D&D Sky Pirates 12 – Riots

The town of Lullin breaks out in riots because of the party’s discoveries, and the group follows a new lead.

Cast of Characters

Dungeon Master
Red’s Husband

Del Siannondel
Wood Elf Barbarian – Red

Kenku Cleric (Death) – new DM candidate

Andelle (Ann for short)
Wood Elf Druid – new player convinced to try D&D by her wargamer sister and brother-in-law

Tyrone Xavier
Dragonborn Fighter/Bard – older teen girl

Mistress Mau
Tabaxi Druid – lady with a baby

Lizardfolk Monk – guy married to Mistress Mau’s player



Sweeping to the side and leaning in, Del swatted Tyrone across the thigh before leaping back, throwing one arm out wide and sucking in her gut to avoid the returning swipe. The leather tied across the sharp edges of both their rapiers ground together mercilessly as Del parried the next blow. As she sidestepped to push in again, Tyrone suddenly yelped, his tail sweeping up as he spun about after a shadow moving around him. It came in towards Del, but as furred paws reached to pull down her leather belt, Del grabbed the arms and spun the shadow away. As Mau twirled, a yowl of displeasure escaping her, Tyrone froze, his eyes trained out on something in the town and his finger pointing toward it.


“It is a parade!” Del exclaimed, taking off at a run.

“It’s not a parade!” Tyrone protested, grabbing onto Del’s cloak to stop her but quickly being swept up, his feet trailing in the dirt as the Elf kept running. “Please, let’s not go barreling in!”

“I do not know what kind of parades you have!” Del laughed as she pulled Tyrone up onto his feet mid-stride. The torches, wandering through the town toward the outskirts, slowly grew larger as Del dragged Tyrone toward them, and their orange light cast strange dancing shadows across the little wooden huts. Once Del could see the large crowd amongst which the torches were scattered, those shadows morphed from marching bodies to ropes, at the end of which bodies limply swung.

Del skidded to a stop, eyes locked on the faces of the men that had been helping the bishop load the crates. “What happened?” she whispered in horror, backing up a few steps and bumping into Tyrone.

“They were trafficking children!” A voice shouted back at her. “They knew what they were doing! And… and the dockhands! They must have known too!”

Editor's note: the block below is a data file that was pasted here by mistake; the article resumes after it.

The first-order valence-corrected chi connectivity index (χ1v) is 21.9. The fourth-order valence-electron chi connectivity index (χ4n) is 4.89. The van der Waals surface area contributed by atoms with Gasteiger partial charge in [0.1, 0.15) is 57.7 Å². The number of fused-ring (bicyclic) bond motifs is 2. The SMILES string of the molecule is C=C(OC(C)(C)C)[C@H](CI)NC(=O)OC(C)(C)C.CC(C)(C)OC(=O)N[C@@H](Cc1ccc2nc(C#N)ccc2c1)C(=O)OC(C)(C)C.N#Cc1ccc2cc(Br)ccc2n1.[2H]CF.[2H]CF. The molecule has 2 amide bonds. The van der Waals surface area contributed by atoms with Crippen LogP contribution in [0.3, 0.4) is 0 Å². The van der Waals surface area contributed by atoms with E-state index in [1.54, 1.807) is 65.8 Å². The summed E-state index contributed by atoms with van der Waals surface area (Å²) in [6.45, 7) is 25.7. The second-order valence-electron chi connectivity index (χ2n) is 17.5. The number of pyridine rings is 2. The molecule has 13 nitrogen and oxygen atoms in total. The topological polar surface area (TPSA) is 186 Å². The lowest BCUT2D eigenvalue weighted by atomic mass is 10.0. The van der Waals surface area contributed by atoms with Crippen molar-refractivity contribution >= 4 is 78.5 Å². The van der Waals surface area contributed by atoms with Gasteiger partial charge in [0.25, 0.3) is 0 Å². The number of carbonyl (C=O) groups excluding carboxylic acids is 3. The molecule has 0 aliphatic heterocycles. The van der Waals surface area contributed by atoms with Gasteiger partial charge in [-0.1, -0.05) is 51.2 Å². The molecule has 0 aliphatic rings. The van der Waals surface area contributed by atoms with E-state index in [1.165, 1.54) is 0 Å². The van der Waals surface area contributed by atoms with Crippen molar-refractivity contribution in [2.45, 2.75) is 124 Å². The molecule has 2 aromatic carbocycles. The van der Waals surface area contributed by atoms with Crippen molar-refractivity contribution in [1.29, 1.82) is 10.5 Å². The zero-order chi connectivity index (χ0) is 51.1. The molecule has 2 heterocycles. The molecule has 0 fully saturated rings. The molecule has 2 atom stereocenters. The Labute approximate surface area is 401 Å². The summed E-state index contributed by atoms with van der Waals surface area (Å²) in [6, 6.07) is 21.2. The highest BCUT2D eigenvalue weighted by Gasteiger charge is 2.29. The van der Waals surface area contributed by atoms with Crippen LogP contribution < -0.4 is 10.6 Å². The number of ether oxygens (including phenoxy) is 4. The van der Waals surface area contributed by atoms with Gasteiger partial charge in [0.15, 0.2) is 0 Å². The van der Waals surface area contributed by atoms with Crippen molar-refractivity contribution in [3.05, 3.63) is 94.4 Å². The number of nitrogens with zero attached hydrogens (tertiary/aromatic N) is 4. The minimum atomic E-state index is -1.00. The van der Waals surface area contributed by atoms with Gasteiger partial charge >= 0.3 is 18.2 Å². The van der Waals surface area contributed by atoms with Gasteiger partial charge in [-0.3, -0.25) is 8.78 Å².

“Get the dockhands!” Another voice took up the chant, the mob turning from turning he swaying corpses and trudging back into town.

“We need to warn them!” Tyrone exclaimed, grabbing Del’s wrist and tanking off at a sprint to head off the mob. With the peasant’s slow trudging, it was not a problem for them to outrun the mob, and as they neared the docks, they were greeted by a line of guards with pikes braced.

“They’re coming for the dockhands!” Tyrone shouted, the rest of the group suddenly appearing from within the alleys and skidding to a stop. “The mob is coming for the dockhands!”

“We are aware,” one of the guards growled. “That’s hey we’re here.”

“We can help you,” Tyrone offered.

“We don’t need or want your help,” the guard snarled. “We know your reputation. You’re what caused all of this. It’s best you just go back to your tavern and stay there.”

“This is the perfect time!” Mau hissed, beckoning for them all to join her in one of the nearby alleys. “The mob is the perfect distraction for us to go find Kells!”

“We do not even know if it is him still,” Del retorted. “We still have no proof… but I guess you are just going to go find him if I come with or not.”

“At least if we come with, we can make sure no one gets attacked or killed for no reason,” Tyrone added with a shrug.

“Help me! Please, help me!” a peasant woman shrieked, suddenly running out of one of the nearby alleys. “It took my baby! It took my baby!”

“Where? What was it?” Tyrone exclaimed on response.

“This way! It ran off this way!” she shrieked, beckoning for them to follow before sprinting off back into the alleys. Through the little houses she wound, deeper into the tangle of hunts and shacks, each becoming more ramshackle than the last as she ran on until the mud sucked at their boots and the smell became overwhelming. She skidded to a stop, pivoting on her heel to unleash a torrent of ice shards back down the alley.

Shards of ice slashed through Del’s hardy canvas clothing and tore chunks out of her skin. She shielded her eyes with her arm, blood splattering back onto her face, but once she lowered it, the woman was no longer there, replaced with the blue giant with stringy black hair and piercing white eyes.

A shining glaive swung down on Del, carving a slice of flesh from her shoulder. She swung back, but her steel glanced harmlessly off glaive, a loud clang ringing out like a bell. Behind her, Mort whispered an incantation, and a floating, glowing scythe appeared behind the Oni to slice at its back. At the same time, Tyrone made a complex motion, and with a word the alley burst into purple flames that danced around them harmlessly. The Oni was bathed in the light, but the flames flickered away from him, refusing to touch its skin even as he bore down on Del again.